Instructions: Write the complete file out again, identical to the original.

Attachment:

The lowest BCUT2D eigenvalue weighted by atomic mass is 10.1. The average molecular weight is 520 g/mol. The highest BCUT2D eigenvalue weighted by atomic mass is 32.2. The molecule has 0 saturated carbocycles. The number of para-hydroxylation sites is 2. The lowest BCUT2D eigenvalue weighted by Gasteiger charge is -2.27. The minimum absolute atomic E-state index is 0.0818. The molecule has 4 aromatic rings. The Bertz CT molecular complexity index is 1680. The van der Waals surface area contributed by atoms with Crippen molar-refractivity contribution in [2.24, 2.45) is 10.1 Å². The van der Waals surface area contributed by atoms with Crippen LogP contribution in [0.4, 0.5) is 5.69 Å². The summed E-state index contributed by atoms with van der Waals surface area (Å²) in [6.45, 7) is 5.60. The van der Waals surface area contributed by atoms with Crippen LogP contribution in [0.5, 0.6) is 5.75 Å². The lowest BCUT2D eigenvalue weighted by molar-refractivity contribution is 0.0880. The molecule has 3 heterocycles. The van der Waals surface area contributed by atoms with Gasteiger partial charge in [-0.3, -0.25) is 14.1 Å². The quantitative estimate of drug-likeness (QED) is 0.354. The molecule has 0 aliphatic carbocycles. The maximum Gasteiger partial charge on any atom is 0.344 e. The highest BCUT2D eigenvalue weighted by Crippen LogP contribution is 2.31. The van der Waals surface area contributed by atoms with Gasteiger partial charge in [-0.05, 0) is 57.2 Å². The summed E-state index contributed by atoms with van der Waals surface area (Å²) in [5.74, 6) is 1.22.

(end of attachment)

The lowest BCUT2D eigenvalue weighted by atomic mass is 10.1. The average molecular weight is 520 g/mol. The highest BCUT2D eigenvalue weighted by atomic mass is 32.2. The molecule has 0 saturated carbocycles. The number of para-hydroxylation sites is 2. The lowest BCUT2D eigenvalue weighted by Gasteiger charge is -2.27. The minimum absolute atomic E-state index is 0.0818. The molecule has 4 aromatic rings. The Bertz CT molecular complexity index is 1680. The van der Waals surface area contributed by atoms with Crippen molar-refractivity contribution in [2.24, 2.45) is 10.1 Å². The van der Waals surface area contributed by atoms with Crippen LogP contribution in [0.4, 0.5) is 5.69 Å². The summed E-state index contributed by atoms with van der Waals surface area (Å²) in [6.45, 7) is 5.60. The van der Waals surface area contributed by atoms with Crippen LogP contribution in [0.5, 0.6) is 5.75 Å². The lowest BCUT2D eigenvalue weighted by molar-refractivity contribution is 0.0880. The molecule has 3 heterocycles. The van der Waals surface area contributed by atoms with Gasteiger partial charge in [-0.3, -0.25) is 14.1 Å². The quantitative estimate of drug-likeness (QED) is 0.354. The molecule has 0 aliphatic carbocycles. The maximum Gasteiger partial charge on any atom is 0.344 e. The highest BCUT2D eigenvalue weighted by Crippen LogP contribution is 2.31. The van der Waals surface area contributed by atoms with Gasteiger partial charge in [-0.05, 0) is 57.2 Å². The summed E-state index contributed by atoms with van der Waals surface area (Å²) in [5.74, 6) is 1.22.